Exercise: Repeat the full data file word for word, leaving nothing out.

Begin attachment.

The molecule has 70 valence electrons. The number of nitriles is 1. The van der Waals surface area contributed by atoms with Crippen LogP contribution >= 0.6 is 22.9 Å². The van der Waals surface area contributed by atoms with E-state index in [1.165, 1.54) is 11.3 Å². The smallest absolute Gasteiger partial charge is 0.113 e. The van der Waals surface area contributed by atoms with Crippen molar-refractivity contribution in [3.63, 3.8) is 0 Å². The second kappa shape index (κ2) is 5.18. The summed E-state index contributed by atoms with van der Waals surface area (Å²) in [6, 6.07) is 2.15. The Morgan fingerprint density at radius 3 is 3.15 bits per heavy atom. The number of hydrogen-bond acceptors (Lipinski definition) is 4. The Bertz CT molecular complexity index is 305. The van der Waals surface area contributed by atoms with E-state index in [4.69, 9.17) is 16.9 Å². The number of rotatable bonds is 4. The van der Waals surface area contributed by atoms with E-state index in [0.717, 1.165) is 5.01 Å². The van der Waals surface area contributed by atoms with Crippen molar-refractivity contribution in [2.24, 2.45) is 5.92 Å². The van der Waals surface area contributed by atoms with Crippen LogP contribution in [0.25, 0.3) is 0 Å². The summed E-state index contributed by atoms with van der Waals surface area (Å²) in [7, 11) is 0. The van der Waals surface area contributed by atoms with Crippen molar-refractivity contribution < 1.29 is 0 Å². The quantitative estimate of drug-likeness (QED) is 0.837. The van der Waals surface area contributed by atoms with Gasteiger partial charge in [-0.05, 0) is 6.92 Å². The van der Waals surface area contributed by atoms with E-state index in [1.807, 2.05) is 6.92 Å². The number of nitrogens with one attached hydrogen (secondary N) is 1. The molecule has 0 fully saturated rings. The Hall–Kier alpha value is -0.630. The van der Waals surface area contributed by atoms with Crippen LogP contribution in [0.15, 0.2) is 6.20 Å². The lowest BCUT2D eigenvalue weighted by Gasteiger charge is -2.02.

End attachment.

The molecule has 70 valence electrons. The number of nitriles is 1. The van der Waals surface area contributed by atoms with Crippen LogP contribution >= 0.6 is 22.9 Å². The van der Waals surface area contributed by atoms with E-state index in [1.165, 1.54) is 11.3 Å². The smallest absolute Gasteiger partial charge is 0.113 e. The van der Waals surface area contributed by atoms with Crippen molar-refractivity contribution in [3.63, 3.8) is 0 Å². The second kappa shape index (κ2) is 5.18. The summed E-state index contributed by atoms with van der Waals surface area (Å²) in [6, 6.07) is 2.15. The Morgan fingerprint density at radius 3 is 3.15 bits per heavy atom. The number of hydrogen-bond acceptors (Lipinski definition) is 4. The Bertz CT molecular complexity index is 305. The van der Waals surface area contributed by atoms with E-state index in [4.69, 9.17) is 16.9 Å². The number of rotatable bonds is 4. The van der Waals surface area contributed by atoms with E-state index in [0.717, 1.165) is 5.01 Å². The van der Waals surface area contributed by atoms with Crippen molar-refractivity contribution in [2.24, 2.45) is 5.92 Å². The van der Waals surface area contributed by atoms with Crippen LogP contribution in [0.25, 0.3) is 0 Å². The summed E-state index contributed by atoms with van der Waals surface area (Å²) in [7, 11) is 0. The van der Waals surface area contributed by atoms with Crippen molar-refractivity contribution < 1.29 is 0 Å². The quantitative estimate of drug-likeness (QED) is 0.837. The van der Waals surface area contributed by atoms with Gasteiger partial charge in [-0.05, 0) is 6.92 Å². The van der Waals surface area contributed by atoms with E-state index in [1.807, 2.05) is 6.92 Å². The number of nitrogens with one attached hydrogen (secondary N) is 1. The molecule has 0 fully saturated rings. The Hall–Kier alpha value is -0.630. The van der Waals surface area contributed by atoms with Crippen LogP contribution in [0.15, 0.2) is 6.20 Å². The lowest BCUT2D eigenvalue weighted by Gasteiger charge is -2.02.